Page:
Busting ICS Cybersecurity Myth #1
Air gaps between the ICS network and other networks-if implemented correctly and maintained-are very effective barriers against cyberattacks. However, a true air gap is no longer practical in an interconnected world. While many will agree that air gaps are disappearing, some still believe this is a viable security measure.
With increasing digitalization (Industry 4.0 and smart grid networks), the use of the air gap has eroded or disappeared altogether. OT (operations technology) and IT (information technology) networks are converging and resulting in the evolution of a new threat landscape.
Files/Data Movement in Air-Gapped Networks
Even in an air-gapped ICS network, there are many business reasons for files and data to be moved between the ICS and outside networks. Some examples include configuration files, software patches, and files from vendors such as system integrators or contractors.
In our experience in conducting hundreds of vulnerability assessments in the private sector, in no case have we ever found the operations network, the SCADA system or energy management system separated from the enterprise network. On average, we see 11 direct connections between those networks. In some extreme cases, we have identified up to 250 connections between the actual producing network and the enterprise network.
Sean McGurk, Former Director, NCCIC, the Department of Homeland Security
An adversary can take advantage of these ad-hoc channels by tricking staff or contractors into installing fake software updates and patches, or transferring files that will introduce malware into industrial networks via USB drives. This is how the Stuxnet malware was able to disrupt Iran’s nuclear program.
In many incidents, attackers first gained access to corporate networks or exploited suppliers’ systems before moving to OT/ICS networks. This happened in the case of the cyberattack on Ukrainian utilities in 2015 that caused loss of power for more than 225,000 customers.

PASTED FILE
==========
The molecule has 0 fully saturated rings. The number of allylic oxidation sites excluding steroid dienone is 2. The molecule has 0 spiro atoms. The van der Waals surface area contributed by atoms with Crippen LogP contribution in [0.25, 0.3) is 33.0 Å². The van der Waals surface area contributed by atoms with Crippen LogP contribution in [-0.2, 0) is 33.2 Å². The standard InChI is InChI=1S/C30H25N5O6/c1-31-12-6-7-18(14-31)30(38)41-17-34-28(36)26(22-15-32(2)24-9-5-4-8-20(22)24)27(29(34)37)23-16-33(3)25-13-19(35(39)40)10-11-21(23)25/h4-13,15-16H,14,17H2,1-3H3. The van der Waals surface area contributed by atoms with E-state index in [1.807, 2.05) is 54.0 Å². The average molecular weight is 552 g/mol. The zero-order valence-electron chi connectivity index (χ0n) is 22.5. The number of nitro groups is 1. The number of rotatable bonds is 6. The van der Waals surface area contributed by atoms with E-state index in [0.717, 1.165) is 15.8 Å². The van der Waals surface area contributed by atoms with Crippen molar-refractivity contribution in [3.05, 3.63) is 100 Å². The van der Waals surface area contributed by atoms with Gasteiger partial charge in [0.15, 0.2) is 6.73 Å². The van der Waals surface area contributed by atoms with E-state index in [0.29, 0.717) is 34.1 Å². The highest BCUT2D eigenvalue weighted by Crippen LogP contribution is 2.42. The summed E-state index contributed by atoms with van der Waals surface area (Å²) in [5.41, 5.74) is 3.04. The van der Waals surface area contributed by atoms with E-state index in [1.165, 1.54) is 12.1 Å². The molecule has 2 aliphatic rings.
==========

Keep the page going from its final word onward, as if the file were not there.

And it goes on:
If you still believe that ICS networks are air-gapped, then you should look at Shodan. You may be surprised to see so many unprotected or misconfigured ICS devices directly connected to the Internet. (Note: Hacking any system without authorization is illegal.)
Air-gapped or isolated networks often create a false sense of security, and even truly air-gapped networks are vulnerable to targeted attacks by determined adversaries. Instead of holding onto a belief in this myth, it is important to assess and take concrete measures to address ICS cyber risks.
- Review whether your ICS network is 100% air-gapped (absolutely no connection to/from the OT/ICS network to the outside, not even through a firewall or USB file transfers). Or is it only considered air-gapped because there is a firewall between ICS network and other networks?
- Review whether threat modelling/risk assessment has identified all threats and risks to your ICS network.
Stay tuned for the next part in this series, in which we break down Myth #2: the belief that ICS protocols are proprietary and inaccessible to hackers.Interested in reading more articles like this? Subscribe to the ISAGCA blogand receive weekly emails with links to the latest thought leadership, tips, research, and other insights from automation cybersecurity leaders.
Originally published at https://gca.isa.org.